Research & Scholarship
My research program through the Behavioral Medicine Laboratory spans both basic and applied areas of investigation within the fields of health psychology (a sub-discipline of psychology) and the broader, interdisciplinary field of behavioral medicine (that includes diverse fields such as medicine, nursing, psychology, and public health). My empirical research and scholarship encompasses a range of factors from individual physiology to environmental factors as determinants of human health. The core of my research is centered on stress, its cognitive and emotional components, and associated personality factors. Within this, I focus on two areas: One area examines how stress-related constructs are inter-related, and how they relate to physiology and various psychological and physical health outcomes (e.g., depression, quality of life, obesity, blood pressure, etc.). My second line of research examines perceived stress and mental health factors related to phenomena experienced broadly in the population, including pandemic disease (e.g., H1N1 2009) and climate change. Within this area, I study the emotional and health effects of such phenomena, and related attitudes and behaviors.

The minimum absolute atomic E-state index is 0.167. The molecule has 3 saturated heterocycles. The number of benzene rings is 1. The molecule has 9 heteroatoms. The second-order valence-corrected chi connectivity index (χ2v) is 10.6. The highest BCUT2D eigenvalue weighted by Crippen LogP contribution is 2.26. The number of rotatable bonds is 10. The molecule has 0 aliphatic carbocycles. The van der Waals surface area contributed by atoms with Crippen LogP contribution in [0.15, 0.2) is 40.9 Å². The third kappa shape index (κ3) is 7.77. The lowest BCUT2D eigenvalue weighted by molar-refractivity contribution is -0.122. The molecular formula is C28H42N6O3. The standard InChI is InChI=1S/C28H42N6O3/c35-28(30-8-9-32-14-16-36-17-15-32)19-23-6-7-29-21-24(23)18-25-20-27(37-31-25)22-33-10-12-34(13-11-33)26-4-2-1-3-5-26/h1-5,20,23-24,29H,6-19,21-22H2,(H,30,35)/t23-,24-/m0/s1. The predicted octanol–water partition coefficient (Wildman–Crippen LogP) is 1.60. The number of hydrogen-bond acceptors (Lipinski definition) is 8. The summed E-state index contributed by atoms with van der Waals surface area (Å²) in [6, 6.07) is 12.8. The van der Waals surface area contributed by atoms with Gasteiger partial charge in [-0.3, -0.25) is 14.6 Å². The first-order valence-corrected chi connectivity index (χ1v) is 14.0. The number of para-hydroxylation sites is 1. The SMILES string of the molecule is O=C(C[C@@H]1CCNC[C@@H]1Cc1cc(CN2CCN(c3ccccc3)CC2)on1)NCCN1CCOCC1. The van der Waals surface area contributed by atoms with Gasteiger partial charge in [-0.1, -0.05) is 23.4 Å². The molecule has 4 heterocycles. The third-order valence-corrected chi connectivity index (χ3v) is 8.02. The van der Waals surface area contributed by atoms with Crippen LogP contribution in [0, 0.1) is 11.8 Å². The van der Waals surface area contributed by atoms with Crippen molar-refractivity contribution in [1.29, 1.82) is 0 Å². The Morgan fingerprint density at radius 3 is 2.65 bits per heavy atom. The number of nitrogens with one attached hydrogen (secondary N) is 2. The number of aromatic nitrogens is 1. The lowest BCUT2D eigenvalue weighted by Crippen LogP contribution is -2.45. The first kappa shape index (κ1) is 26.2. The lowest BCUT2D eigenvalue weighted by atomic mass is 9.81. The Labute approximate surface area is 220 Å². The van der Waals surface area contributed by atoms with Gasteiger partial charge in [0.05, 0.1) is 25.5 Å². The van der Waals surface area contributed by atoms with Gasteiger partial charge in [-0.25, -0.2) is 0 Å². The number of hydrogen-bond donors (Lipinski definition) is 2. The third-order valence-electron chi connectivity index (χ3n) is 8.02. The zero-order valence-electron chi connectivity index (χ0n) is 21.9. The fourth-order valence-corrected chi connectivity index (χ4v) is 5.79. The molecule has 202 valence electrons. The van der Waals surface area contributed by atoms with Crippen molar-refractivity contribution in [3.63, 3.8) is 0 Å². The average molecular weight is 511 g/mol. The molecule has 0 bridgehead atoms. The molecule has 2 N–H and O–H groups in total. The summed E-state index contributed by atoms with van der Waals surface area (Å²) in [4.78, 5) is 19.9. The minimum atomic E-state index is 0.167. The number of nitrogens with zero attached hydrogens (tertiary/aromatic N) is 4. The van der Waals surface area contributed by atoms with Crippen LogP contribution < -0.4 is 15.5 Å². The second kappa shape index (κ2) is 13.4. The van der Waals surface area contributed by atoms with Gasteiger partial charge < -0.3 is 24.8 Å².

With my interdisciplinary background, I have engaged in scholarship relating to ecological concepts that cut across traditional areas of expertise. I develop and study interdisciplinary curriculum in the context of health and also sustainability issues such as climate change. I have also developed a conceptual framework that extends the widely known biopsychosocial model to an ecological framework for understanding health and disease in medicine. The original biopsychosoical model was first introduced to the field of medicine in 1977 by George Engel, advocating for the need to consider psychological/behavioral and social factors along with biological factors in the cause and treatment of disease. I have extended this to a broader ecological framework that views environmental and human factors as dynamic systems that interact over time to comprise a broader global ecological system. As an ecological system, biological, psychological, and social factors are mutually determined and fluid between these domains and across the levels within each. The smallest (micro) level includes genetics, molecular processes, and the human microbiome (the genome of all microorganisms living in and on us that research is finding may have wide-ranging health implications related to healthy functioning and disease). Health of the microbiome (especially the gut microbiota), neural systems, and their synergies therefore reflect the health of microbial ecologies of the host and more distal physical environments, as well as the macro-level environmental and social arenas in which these microbial ecologies and humans interact. A biopsychosocial ecological paradigm may encourage interdisciplinary collaborations to foster ecologically valid research and practices, as well as sustainable psychological, social, and bio-environmental systems that support microbiome and general health. This work has been presented recently at international conferences. A paper outlining the biopsycosocial ecological model focused on the human microbiome is now published in Psychosomatic Medicine, the cutting-edge journal of biobehavioral medicine.